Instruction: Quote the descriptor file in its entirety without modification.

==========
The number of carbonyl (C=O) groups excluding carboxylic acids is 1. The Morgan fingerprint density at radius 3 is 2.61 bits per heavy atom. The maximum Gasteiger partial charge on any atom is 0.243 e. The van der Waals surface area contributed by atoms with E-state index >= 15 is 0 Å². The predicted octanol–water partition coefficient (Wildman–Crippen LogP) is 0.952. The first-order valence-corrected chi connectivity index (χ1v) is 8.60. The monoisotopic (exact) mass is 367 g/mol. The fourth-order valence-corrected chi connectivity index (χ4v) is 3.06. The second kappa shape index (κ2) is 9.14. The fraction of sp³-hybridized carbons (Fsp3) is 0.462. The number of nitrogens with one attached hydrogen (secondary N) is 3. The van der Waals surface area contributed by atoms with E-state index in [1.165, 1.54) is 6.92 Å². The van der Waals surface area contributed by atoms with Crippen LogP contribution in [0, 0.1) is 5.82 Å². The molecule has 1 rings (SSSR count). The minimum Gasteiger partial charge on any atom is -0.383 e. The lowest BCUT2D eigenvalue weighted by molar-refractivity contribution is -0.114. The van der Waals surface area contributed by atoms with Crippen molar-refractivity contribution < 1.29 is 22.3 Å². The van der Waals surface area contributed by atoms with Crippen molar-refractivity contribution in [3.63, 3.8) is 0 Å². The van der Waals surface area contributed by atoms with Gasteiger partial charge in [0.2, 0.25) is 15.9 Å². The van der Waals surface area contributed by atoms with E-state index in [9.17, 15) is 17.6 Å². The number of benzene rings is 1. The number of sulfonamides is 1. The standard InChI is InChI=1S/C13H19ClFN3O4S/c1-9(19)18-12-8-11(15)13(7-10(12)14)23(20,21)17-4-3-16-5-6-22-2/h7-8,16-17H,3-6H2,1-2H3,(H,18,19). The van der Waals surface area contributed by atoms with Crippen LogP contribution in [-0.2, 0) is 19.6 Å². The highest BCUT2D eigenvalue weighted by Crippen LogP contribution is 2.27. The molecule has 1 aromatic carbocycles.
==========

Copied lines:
The number of carbonyl (C=O) groups excluding carboxylic acids is 1. The Morgan fingerprint density at radius 3 is 2.61 bits per heavy atom. The maximum Gasteiger partial charge on any atom is 0.243 e. The van der Waals surface area contributed by atoms with E-state index >= 15 is 0 Å². The predicted octanol–water partition coefficient (Wildman–Crippen LogP) is 0.952. The first-order valence-corrected chi connectivity index (χ1v) is 8.60. The monoisotopic (exact) mass is 367 g/mol. The fourth-order valence-corrected chi connectivity index (χ4v) is 3.06. The second kappa shape index (κ2) is 9.14. The fraction of sp³-hybridized carbons (Fsp3) is 0.462. The number of nitrogens with one attached hydrogen (secondary N) is 3. The van der Waals surface area contributed by atoms with E-state index in [1.165, 1.54) is 6.92 Å². The van der Waals surface area contributed by atoms with Crippen LogP contribution in [0, 0.1) is 5.82 Å². The molecule has 1 rings (SSSR count). The minimum Gasteiger partial charge on any atom is -0.383 e. The lowest BCUT2D eigenvalue weighted by molar-refractivity contribution is -0.114. The van der Waals surface area contributed by atoms with Crippen molar-refractivity contribution < 1.29 is 22.3 Å². The van der Waals surface area contributed by atoms with Crippen molar-refractivity contribution in [3.63, 3.8) is 0 Å². The van der Waals surface area contributed by atoms with Gasteiger partial charge in [0.2, 0.25) is 15.9 Å². The van der Waals surface area contributed by atoms with E-state index in [9.17, 15) is 17.6 Å². The number of benzene rings is 1. The number of sulfonamides is 1. The standard InChI is InChI=1S/C13H19ClFN3O4S/c1-9(19)18-12-8-11(15)13(7-10(12)14)23(20,21)17-4-3-16-5-6-22-2/h7-8,16-17H,3-6H2,1-2H3,(H,18,19). The van der Waals surface area contributed by atoms with Crippen LogP contribution in [-0.2, 0) is 19.6 Å². The highest BCUT2D eigenvalue weighted by Crippen LogP contribution is 2.27. The molecule has 1 aromatic carbocycles.